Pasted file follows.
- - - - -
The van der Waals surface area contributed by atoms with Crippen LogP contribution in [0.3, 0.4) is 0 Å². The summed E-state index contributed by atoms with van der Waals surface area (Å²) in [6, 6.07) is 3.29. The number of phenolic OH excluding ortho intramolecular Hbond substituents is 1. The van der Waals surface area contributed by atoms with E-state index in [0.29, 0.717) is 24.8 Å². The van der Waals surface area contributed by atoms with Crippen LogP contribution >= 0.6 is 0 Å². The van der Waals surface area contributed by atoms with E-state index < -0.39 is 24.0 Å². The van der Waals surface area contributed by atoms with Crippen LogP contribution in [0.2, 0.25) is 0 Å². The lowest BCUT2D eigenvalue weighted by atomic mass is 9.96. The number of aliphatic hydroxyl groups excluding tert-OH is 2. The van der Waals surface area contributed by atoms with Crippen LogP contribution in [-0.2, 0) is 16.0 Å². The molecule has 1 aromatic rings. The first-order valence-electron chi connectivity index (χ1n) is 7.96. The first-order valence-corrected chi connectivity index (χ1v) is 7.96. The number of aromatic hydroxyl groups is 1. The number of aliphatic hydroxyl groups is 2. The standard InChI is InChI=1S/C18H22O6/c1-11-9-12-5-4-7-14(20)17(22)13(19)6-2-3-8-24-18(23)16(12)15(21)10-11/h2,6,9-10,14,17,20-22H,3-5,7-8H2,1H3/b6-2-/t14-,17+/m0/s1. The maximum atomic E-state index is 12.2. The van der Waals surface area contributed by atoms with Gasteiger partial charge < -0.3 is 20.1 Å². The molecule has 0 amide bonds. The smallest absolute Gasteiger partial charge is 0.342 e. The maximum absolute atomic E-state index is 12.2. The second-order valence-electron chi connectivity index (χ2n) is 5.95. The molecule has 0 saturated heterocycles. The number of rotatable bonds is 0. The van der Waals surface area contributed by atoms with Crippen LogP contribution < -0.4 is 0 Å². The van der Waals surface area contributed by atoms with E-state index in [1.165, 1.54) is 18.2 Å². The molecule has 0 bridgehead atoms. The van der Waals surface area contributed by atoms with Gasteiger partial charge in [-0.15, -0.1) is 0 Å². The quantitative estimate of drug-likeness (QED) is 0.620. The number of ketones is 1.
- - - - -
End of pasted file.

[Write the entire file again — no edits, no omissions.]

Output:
The van der Waals surface area contributed by atoms with Crippen LogP contribution in [0.3, 0.4) is 0 Å². The summed E-state index contributed by atoms with van der Waals surface area (Å²) in [6, 6.07) is 3.29. The number of phenolic OH excluding ortho intramolecular Hbond substituents is 1. The van der Waals surface area contributed by atoms with E-state index in [0.29, 0.717) is 24.8 Å². The van der Waals surface area contributed by atoms with Crippen LogP contribution >= 0.6 is 0 Å². The van der Waals surface area contributed by atoms with E-state index < -0.39 is 24.0 Å². The van der Waals surface area contributed by atoms with Crippen LogP contribution in [0.2, 0.25) is 0 Å². The lowest BCUT2D eigenvalue weighted by atomic mass is 9.96. The number of aliphatic hydroxyl groups excluding tert-OH is 2. The van der Waals surface area contributed by atoms with Crippen LogP contribution in [-0.2, 0) is 16.0 Å². The molecule has 1 aromatic rings. The first-order valence-electron chi connectivity index (χ1n) is 7.96. The first-order valence-corrected chi connectivity index (χ1v) is 7.96. The number of aromatic hydroxyl groups is 1. The number of aliphatic hydroxyl groups is 2. The standard InChI is InChI=1S/C18H22O6/c1-11-9-12-5-4-7-14(20)17(22)13(19)6-2-3-8-24-18(23)16(12)15(21)10-11/h2,6,9-10,14,17,20-22H,3-5,7-8H2,1H3/b6-2-/t14-,17+/m0/s1. The maximum atomic E-state index is 12.2. The van der Waals surface area contributed by atoms with Gasteiger partial charge < -0.3 is 20.1 Å². The molecule has 0 amide bonds. The smallest absolute Gasteiger partial charge is 0.342 e. The maximum absolute atomic E-state index is 12.2. The second-order valence-electron chi connectivity index (χ2n) is 5.95. The molecule has 0 saturated heterocycles. The number of rotatable bonds is 0. The van der Waals surface area contributed by atoms with Crippen LogP contribution < -0.4 is 0 Å². The van der Waals surface area contributed by atoms with E-state index in [1.165, 1.54) is 18.2 Å². The molecule has 0 bridgehead atoms. The van der Waals surface area contributed by atoms with Gasteiger partial charge in [-0.15, -0.1) is 0 Å². The quantitative estimate of drug-likeness (QED) is 0.620. The number of ketones is 1.